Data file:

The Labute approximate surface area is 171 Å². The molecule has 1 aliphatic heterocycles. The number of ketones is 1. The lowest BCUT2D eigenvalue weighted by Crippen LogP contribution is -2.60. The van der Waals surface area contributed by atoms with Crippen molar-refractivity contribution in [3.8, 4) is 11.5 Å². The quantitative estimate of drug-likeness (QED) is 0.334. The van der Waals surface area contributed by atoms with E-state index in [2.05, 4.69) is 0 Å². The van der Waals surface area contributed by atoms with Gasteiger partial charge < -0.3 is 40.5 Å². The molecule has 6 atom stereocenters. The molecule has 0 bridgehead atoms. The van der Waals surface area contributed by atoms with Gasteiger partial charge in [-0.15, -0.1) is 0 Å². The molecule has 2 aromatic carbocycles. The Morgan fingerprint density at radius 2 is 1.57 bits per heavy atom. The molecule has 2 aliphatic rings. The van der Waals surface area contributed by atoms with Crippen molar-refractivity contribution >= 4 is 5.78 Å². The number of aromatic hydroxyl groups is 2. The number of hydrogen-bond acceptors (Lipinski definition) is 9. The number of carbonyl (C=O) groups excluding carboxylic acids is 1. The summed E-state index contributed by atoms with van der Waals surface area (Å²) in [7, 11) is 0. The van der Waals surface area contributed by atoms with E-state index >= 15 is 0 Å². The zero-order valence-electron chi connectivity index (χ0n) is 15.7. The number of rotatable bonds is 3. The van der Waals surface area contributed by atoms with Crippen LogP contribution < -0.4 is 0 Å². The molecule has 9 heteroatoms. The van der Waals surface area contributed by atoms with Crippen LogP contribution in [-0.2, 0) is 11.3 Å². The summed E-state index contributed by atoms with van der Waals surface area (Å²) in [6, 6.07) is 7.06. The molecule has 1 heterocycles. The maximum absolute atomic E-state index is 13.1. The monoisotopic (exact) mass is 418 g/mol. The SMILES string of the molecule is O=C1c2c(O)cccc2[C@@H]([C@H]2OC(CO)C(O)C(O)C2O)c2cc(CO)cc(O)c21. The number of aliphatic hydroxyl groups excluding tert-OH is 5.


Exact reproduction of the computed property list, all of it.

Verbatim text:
The Labute approximate surface area is 171 Å². The molecule has 1 aliphatic heterocycles. The number of ketones is 1. The lowest BCUT2D eigenvalue weighted by Crippen LogP contribution is -2.60. The van der Waals surface area contributed by atoms with Crippen molar-refractivity contribution in [3.8, 4) is 11.5 Å². The quantitative estimate of drug-likeness (QED) is 0.334. The van der Waals surface area contributed by atoms with E-state index in [2.05, 4.69) is 0 Å². The van der Waals surface area contributed by atoms with Gasteiger partial charge < -0.3 is 40.5 Å². The molecule has 6 atom stereocenters. The molecule has 0 bridgehead atoms. The van der Waals surface area contributed by atoms with Gasteiger partial charge in [-0.15, -0.1) is 0 Å². The molecule has 2 aromatic carbocycles. The Morgan fingerprint density at radius 2 is 1.57 bits per heavy atom. The molecule has 2 aliphatic rings. The van der Waals surface area contributed by atoms with Crippen molar-refractivity contribution >= 4 is 5.78 Å². The number of aromatic hydroxyl groups is 2. The number of hydrogen-bond acceptors (Lipinski definition) is 9. The number of carbonyl (C=O) groups excluding carboxylic acids is 1. The summed E-state index contributed by atoms with van der Waals surface area (Å²) in [7, 11) is 0. The van der Waals surface area contributed by atoms with E-state index >= 15 is 0 Å². The zero-order valence-electron chi connectivity index (χ0n) is 15.7. The number of rotatable bonds is 3. The van der Waals surface area contributed by atoms with Crippen LogP contribution < -0.4 is 0 Å². The molecule has 9 heteroatoms. The van der Waals surface area contributed by atoms with Crippen LogP contribution in [-0.2, 0) is 11.3 Å². The summed E-state index contributed by atoms with van der Waals surface area (Å²) in [6, 6.07) is 7.06. The molecule has 1 heterocycles. The maximum absolute atomic E-state index is 13.1. The monoisotopic (exact) mass is 418 g/mol. The SMILES string of the molecule is O=C1c2c(O)cccc2[C@@H]([C@H]2OC(CO)C(O)C(O)C2O)c2cc(CO)cc(O)c21. The number of aliphatic hydroxyl groups excluding tert-OH is 5.